From the start, Cruz and his political brain trust have divided the 2016 primary into four clear lanes: a moderate-establishment lane, in which he would not compete; a tea party lane, which he needed to dominate; an evangelical lane, where he had strong potential but little initial traction; and a libertarian lane, which began as the turf of Rand Paul.
“The players that were expected to be formidable in those lanes have not got the traction they had hoped,” Cruz said. “The most encouraging thing I would say is that I think three of the lanes are collapsing into one, which is the evangelical lane, the conservative tea party lane, and the libertarian lane are all collapsing into the conservative lane and we’re seeing those lanes unify behind our campaign.”…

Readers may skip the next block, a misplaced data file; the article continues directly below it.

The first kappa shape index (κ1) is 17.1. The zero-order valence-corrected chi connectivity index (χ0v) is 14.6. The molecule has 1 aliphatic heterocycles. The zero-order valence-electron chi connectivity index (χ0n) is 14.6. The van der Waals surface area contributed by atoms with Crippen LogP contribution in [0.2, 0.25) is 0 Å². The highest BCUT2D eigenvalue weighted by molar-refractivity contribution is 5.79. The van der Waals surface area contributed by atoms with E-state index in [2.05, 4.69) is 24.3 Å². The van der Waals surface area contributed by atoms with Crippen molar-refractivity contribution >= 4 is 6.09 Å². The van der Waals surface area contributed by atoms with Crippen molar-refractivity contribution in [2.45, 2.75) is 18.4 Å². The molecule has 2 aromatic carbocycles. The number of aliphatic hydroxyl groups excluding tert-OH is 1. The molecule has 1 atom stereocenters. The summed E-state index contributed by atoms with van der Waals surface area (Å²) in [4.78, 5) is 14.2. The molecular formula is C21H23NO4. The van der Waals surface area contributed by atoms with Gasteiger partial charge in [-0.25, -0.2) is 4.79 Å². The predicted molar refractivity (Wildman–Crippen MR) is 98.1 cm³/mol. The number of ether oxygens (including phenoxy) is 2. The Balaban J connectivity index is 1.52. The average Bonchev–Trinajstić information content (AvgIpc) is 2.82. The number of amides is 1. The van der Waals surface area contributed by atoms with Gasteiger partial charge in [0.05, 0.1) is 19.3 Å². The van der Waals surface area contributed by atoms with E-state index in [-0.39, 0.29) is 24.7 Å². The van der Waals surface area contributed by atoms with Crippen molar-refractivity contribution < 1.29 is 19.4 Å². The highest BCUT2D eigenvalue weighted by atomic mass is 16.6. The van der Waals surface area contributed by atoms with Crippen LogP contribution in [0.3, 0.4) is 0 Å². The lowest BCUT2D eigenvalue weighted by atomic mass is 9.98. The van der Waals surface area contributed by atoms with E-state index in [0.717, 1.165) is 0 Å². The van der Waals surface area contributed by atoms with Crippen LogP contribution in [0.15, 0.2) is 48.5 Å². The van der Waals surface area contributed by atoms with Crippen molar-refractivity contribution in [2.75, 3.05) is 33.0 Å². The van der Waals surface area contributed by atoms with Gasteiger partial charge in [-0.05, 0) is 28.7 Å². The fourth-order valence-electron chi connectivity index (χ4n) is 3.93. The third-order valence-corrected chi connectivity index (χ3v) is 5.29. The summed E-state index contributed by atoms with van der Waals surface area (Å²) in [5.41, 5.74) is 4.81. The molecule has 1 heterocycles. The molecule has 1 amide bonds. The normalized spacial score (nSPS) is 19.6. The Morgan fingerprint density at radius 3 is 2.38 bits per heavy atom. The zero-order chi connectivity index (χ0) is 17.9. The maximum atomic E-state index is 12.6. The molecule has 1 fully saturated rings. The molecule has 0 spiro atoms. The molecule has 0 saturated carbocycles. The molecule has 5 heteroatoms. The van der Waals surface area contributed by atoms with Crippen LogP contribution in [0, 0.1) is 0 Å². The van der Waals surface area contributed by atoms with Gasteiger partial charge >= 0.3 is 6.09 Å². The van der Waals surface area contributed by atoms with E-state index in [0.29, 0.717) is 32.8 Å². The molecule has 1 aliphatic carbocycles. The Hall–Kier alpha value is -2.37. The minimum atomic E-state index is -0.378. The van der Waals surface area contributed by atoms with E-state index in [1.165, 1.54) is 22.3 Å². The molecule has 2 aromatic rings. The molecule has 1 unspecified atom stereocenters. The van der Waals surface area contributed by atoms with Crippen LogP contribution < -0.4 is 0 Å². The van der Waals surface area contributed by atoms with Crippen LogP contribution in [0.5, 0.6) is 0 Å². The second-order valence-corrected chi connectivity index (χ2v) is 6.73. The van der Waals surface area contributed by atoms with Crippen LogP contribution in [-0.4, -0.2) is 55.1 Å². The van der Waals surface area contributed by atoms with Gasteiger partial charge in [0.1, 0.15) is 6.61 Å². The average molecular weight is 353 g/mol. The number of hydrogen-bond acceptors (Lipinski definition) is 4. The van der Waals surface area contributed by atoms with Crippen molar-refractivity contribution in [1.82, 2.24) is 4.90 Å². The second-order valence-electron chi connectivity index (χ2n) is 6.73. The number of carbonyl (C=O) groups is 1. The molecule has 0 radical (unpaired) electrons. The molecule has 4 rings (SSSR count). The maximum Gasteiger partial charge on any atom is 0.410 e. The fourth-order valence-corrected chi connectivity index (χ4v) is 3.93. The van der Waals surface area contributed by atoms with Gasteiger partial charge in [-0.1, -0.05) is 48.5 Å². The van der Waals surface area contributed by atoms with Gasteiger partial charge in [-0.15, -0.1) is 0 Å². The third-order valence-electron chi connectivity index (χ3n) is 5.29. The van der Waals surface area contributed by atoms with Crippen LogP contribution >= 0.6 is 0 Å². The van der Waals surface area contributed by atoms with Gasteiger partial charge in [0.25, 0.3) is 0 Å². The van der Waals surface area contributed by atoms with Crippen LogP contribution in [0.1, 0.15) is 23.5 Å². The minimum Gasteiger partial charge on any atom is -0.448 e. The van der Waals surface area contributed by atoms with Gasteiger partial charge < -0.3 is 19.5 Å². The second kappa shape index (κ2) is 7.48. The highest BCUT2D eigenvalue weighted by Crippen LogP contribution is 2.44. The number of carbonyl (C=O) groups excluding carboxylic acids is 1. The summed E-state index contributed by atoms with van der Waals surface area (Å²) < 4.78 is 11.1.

Cruz, who again is in the midst of battling his own party leadership on Capitol Hill, this time over a potential budget deal that would lift the debt ceiling, is accustomed to such remarks. Asked if Bush’s comments were a badge of honor, the ever-cautious Cruz paused nearly 7 seconds before he declared with self-satisfaction, “It’s not surprising that he would attack candidates who he perceives as a threat to his brother’s campaign.”
Cruz’s Houston headquarters is brimming with confidence, and no date looms larger on its collective calendar than March 1. He was the first to recruit chairmen in all 171 counties in Iowa, New Hampshire, South Carolina and Nevada but his entire strategy seems centered on the SEC primary, when a set of conservative and evangelical states across the South will dominate the voting, including Georgia, Alabama, Tennessee, Arkansas, Oklahoma and his home state of Texas.